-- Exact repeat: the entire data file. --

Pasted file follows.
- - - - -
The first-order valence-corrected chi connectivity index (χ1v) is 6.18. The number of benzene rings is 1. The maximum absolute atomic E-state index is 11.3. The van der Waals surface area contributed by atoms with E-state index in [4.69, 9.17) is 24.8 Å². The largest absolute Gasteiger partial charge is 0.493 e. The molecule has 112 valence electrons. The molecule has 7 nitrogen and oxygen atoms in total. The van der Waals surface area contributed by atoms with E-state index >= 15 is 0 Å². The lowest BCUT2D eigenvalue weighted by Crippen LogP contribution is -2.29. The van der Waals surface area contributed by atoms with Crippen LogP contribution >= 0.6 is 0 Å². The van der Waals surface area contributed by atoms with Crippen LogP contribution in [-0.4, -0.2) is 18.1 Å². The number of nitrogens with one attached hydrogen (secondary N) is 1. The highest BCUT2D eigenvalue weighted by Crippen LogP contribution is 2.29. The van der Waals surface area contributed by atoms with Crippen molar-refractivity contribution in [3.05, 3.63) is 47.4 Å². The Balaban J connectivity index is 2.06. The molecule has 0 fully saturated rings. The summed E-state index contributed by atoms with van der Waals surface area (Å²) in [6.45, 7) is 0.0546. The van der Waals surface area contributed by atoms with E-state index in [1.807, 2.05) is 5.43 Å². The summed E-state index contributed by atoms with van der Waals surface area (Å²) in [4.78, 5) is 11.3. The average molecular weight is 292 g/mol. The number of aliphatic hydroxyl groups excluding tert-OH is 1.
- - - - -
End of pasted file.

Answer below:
The first-order valence-corrected chi connectivity index (χ1v) is 6.18. The number of benzene rings is 1. The maximum absolute atomic E-state index is 11.3. The van der Waals surface area contributed by atoms with E-state index in [4.69, 9.17) is 24.8 Å². The largest absolute Gasteiger partial charge is 0.493 e. The molecule has 112 valence electrons. The molecule has 7 nitrogen and oxygen atoms in total. The van der Waals surface area contributed by atoms with E-state index >= 15 is 0 Å². The lowest BCUT2D eigenvalue weighted by Crippen LogP contribution is -2.29. The van der Waals surface area contributed by atoms with Crippen LogP contribution >= 0.6 is 0 Å². The van der Waals surface area contributed by atoms with Crippen LogP contribution in [-0.4, -0.2) is 18.1 Å². The number of nitrogens with one attached hydrogen (secondary N) is 1. The highest BCUT2D eigenvalue weighted by Crippen LogP contribution is 2.29. The van der Waals surface area contributed by atoms with Crippen molar-refractivity contribution in [3.05, 3.63) is 47.4 Å². The Balaban J connectivity index is 2.06. The molecule has 0 fully saturated rings. The summed E-state index contributed by atoms with van der Waals surface area (Å²) in [6.45, 7) is 0.0546. The van der Waals surface area contributed by atoms with E-state index in [1.807, 2.05) is 5.43 Å². The summed E-state index contributed by atoms with van der Waals surface area (Å²) in [4.78, 5) is 11.3. The average molecular weight is 292 g/mol. The number of aliphatic hydroxyl groups excluding tert-OH is 1.